Stith: Executive Branch having series of meetings with agencies and property owners in the area to come up with ideas about what would be best for this area. these mechanisms are very complex, so combine them to offset shortcomings with advantages. Not easy to come with financing mechanism that is several years out. Decision would be made at that time depending on the conditions at that time. Hanson: how much direction should we give in the Plan? Concerned me that if the plan is not directive about the specificity so a reasonable person would know what to do and when to do it. If we just say something poetic, and everyone agrees, that doesn’t give me an enormous degree of confidence about how we set the stage for things to happen.  When do we do that?

Alfandre: what I did [in Kentlands, a New Urbanism development in nearby Gaithersburg, Maryland] is build a couple of neighborhoods, and people saw that and got confidence in the rest. We need to do that here.

[extensive discussion about particular facilities and phasing, lost to connection issue]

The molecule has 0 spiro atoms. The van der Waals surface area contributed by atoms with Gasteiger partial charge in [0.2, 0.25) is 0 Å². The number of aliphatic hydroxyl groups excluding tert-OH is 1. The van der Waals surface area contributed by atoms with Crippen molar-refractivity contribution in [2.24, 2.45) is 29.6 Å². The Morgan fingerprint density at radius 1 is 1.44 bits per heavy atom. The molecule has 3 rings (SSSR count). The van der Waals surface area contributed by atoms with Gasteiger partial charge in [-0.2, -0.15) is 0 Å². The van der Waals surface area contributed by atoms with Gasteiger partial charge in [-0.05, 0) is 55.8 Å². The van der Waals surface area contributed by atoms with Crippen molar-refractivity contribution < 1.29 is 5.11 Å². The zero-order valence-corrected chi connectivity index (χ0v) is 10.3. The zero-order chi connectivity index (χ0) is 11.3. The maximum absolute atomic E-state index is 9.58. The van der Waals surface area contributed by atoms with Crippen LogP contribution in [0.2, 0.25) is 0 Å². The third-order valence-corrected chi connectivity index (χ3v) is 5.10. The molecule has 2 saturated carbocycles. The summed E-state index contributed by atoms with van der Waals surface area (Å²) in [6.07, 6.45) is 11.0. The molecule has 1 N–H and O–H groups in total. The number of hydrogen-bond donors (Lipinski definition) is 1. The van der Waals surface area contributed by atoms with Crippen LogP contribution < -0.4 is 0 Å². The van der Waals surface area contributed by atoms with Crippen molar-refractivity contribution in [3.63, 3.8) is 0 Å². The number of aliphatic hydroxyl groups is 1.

Stith on Executive: some things in the phase one list aren’t necessary. The Fire station isn’t essential. the Library also isn’t essential to doing other things. I wouldn’t specify it in the staging section.

Hanson: what infrastructure has to be in place at each stage in order for anybody to advance to the next stage? Separate out infrastructure that produces capacity from infrastructure that is nice but doesn’t produce capacity. For White Flint to work, there has to be enough transportation capacity for things to work. Either infrastructure or a surrogate. Got to separate them or getting nowhere. Running in circles here. What is necessary for us to do anything in White Flint?